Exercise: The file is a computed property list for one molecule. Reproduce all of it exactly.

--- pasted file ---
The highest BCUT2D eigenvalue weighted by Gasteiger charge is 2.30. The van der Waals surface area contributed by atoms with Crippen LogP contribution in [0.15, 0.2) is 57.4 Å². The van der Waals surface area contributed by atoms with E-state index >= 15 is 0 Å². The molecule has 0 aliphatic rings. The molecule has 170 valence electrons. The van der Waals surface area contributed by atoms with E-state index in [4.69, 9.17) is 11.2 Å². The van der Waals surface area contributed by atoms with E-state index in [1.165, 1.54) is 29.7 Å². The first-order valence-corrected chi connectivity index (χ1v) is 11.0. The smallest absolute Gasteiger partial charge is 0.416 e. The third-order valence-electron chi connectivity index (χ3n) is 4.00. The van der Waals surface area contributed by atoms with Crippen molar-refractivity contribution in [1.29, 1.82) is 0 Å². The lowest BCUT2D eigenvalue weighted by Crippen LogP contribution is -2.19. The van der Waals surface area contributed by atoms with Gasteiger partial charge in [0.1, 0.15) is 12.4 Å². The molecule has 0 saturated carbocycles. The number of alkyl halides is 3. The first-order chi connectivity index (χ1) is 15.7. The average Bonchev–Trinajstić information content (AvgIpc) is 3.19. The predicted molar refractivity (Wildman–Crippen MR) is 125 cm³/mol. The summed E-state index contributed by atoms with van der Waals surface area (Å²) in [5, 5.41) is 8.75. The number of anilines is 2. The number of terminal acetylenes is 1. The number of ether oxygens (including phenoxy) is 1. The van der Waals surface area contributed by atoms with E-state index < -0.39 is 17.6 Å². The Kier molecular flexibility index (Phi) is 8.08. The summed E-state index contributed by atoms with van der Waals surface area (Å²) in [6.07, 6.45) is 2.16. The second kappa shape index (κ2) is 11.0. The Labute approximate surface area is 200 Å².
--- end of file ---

The highest BCUT2D eigenvalue weighted by Gasteiger charge is 2.30. The van der Waals surface area contributed by atoms with Crippen LogP contribution in [0.15, 0.2) is 57.4 Å². The van der Waals surface area contributed by atoms with E-state index >= 15 is 0 Å². The molecule has 0 aliphatic rings. The molecule has 170 valence electrons. The van der Waals surface area contributed by atoms with E-state index in [4.69, 9.17) is 11.2 Å². The van der Waals surface area contributed by atoms with E-state index in [1.165, 1.54) is 29.7 Å². The first-order valence-corrected chi connectivity index (χ1v) is 11.0. The smallest absolute Gasteiger partial charge is 0.416 e. The third-order valence-electron chi connectivity index (χ3n) is 4.00. The van der Waals surface area contributed by atoms with Crippen molar-refractivity contribution in [1.29, 1.82) is 0 Å². The lowest BCUT2D eigenvalue weighted by Crippen LogP contribution is -2.19. The van der Waals surface area contributed by atoms with Gasteiger partial charge in [0.1, 0.15) is 12.4 Å². The molecule has 0 saturated carbocycles. The number of alkyl halides is 3. The first-order chi connectivity index (χ1) is 15.7. The average Bonchev–Trinajstić information content (AvgIpc) is 3.19. The predicted molar refractivity (Wildman–Crippen MR) is 125 cm³/mol. The summed E-state index contributed by atoms with van der Waals surface area (Å²) in [5, 5.41) is 8.75. The number of anilines is 2. The number of terminal acetylenes is 1. The number of ether oxygens (including phenoxy) is 1. The van der Waals surface area contributed by atoms with E-state index < -0.39 is 17.6 Å². The Kier molecular flexibility index (Phi) is 8.08. The summed E-state index contributed by atoms with van der Waals surface area (Å²) in [6.07, 6.45) is 2.16. The second kappa shape index (κ2) is 11.0. The Labute approximate surface area is 200 Å².